The pandemic has created a forced pause button on the world; we are currently not much different than the butterfly in its pupa stage. Even the amazing doctors, nurses, janitors, Amazon workers, deliverymen and women, supermarket employees—the list goes on and on—even they are forced to alter their way of doing things. We are all, like the mysterious insect who must morph.

There is no one on the planet that is unaffected by COVID-19. Mother Nature is giving us a no opt-out option. I encourage all of us to accept, like the butterfly in its pupa stage, the new reality we find ourselves in and take a moment to pause and reflect. It is when we reflect that real growth begins.

Who’s in the Driver’s Seat?

If we aren’t mindful, we run the risk of allowing others to determine our worthiness.

            I was a graduate student, eager to take a creative writing class. An optional prerequisite was to share our fiction work with the professor. Oh boy—did I have something I wanted to share: the rough draft of a fiction manuscript I’d worked on that summer. My heart was soaring with hope, eagerly anticipating the moment I stepped into Professor Edmund’s office to hear the long-awaited feedback regarding my work.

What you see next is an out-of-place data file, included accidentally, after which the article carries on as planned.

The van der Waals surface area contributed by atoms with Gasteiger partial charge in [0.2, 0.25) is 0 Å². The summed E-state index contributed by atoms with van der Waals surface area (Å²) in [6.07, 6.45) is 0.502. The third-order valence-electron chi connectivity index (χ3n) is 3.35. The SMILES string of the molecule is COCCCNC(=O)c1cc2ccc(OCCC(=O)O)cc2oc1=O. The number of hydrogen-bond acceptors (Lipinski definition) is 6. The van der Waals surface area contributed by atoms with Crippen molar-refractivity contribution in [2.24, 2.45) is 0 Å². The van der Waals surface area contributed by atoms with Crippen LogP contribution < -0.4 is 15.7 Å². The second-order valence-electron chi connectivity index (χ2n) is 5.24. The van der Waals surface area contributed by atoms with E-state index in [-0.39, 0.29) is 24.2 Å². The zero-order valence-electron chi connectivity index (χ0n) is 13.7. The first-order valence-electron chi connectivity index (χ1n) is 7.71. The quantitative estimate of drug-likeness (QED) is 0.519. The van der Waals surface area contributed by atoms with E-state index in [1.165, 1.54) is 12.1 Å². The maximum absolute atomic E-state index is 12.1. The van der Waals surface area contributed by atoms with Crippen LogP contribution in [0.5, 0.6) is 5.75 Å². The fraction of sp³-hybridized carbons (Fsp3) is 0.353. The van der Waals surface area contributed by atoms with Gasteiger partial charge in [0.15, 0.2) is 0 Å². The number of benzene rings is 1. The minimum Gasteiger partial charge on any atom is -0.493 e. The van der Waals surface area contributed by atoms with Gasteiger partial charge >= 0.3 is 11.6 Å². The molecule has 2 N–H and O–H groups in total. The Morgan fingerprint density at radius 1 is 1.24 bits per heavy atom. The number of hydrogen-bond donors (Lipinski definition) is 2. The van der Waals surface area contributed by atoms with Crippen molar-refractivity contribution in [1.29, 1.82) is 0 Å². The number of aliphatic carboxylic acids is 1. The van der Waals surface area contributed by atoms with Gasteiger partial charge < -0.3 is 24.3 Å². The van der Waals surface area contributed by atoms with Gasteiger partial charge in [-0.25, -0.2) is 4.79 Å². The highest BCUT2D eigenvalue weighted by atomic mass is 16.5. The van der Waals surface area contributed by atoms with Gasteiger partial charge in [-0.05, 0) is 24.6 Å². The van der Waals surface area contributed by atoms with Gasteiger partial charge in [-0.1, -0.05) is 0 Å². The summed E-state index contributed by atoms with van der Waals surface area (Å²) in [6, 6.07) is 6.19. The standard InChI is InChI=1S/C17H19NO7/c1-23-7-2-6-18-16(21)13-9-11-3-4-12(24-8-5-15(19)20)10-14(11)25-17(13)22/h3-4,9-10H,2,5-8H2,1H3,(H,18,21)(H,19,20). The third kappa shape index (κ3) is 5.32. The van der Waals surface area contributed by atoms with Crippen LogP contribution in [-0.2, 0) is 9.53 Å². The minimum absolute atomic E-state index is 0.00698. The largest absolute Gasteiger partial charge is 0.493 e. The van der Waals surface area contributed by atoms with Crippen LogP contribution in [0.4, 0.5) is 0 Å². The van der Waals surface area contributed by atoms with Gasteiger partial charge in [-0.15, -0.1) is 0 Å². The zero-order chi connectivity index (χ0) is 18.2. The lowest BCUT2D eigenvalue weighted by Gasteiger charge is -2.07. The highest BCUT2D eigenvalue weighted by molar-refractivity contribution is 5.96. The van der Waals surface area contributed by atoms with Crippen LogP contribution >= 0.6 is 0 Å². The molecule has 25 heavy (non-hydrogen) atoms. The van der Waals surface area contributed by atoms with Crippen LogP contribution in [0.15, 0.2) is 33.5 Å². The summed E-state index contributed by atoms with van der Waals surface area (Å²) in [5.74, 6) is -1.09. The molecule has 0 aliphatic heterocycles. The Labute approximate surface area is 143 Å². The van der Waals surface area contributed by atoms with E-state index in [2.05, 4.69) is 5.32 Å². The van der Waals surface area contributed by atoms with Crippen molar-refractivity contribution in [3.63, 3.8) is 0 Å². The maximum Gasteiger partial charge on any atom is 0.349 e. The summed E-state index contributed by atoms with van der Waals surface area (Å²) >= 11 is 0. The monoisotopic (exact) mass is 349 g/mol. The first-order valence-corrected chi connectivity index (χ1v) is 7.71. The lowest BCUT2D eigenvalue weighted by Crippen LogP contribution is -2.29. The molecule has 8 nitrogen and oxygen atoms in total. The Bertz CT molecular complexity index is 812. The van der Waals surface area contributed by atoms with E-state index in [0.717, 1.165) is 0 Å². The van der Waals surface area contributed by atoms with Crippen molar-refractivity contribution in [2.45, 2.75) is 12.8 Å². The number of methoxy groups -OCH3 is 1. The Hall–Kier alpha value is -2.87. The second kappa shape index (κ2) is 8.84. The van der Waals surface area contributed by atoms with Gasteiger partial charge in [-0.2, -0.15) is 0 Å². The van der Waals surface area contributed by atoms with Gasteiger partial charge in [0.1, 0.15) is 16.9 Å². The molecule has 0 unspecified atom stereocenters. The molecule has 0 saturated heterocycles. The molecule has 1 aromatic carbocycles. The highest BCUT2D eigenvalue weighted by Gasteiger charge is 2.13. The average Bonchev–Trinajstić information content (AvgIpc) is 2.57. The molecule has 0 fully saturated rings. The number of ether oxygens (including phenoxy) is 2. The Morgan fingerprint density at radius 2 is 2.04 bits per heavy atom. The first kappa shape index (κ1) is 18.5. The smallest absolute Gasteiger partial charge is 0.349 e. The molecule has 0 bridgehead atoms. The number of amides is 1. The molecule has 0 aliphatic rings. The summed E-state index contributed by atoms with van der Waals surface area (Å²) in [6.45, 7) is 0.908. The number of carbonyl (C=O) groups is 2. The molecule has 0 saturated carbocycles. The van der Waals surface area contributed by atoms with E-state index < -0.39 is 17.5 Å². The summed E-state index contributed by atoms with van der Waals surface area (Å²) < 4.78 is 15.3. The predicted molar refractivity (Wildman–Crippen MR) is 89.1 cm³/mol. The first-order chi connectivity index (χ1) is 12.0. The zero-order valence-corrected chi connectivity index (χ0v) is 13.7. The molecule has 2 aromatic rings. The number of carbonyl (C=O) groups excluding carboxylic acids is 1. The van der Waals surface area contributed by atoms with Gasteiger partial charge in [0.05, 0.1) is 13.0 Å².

Unfortunately, the feedback was nothing short of heart breaking:

            “You can’t take the class. Your writing is terrible.”

            Despite the taste of bile in my throat aching with unshed tears, I dared ask “What do I need to work on? Please tell me and I’ll do it.”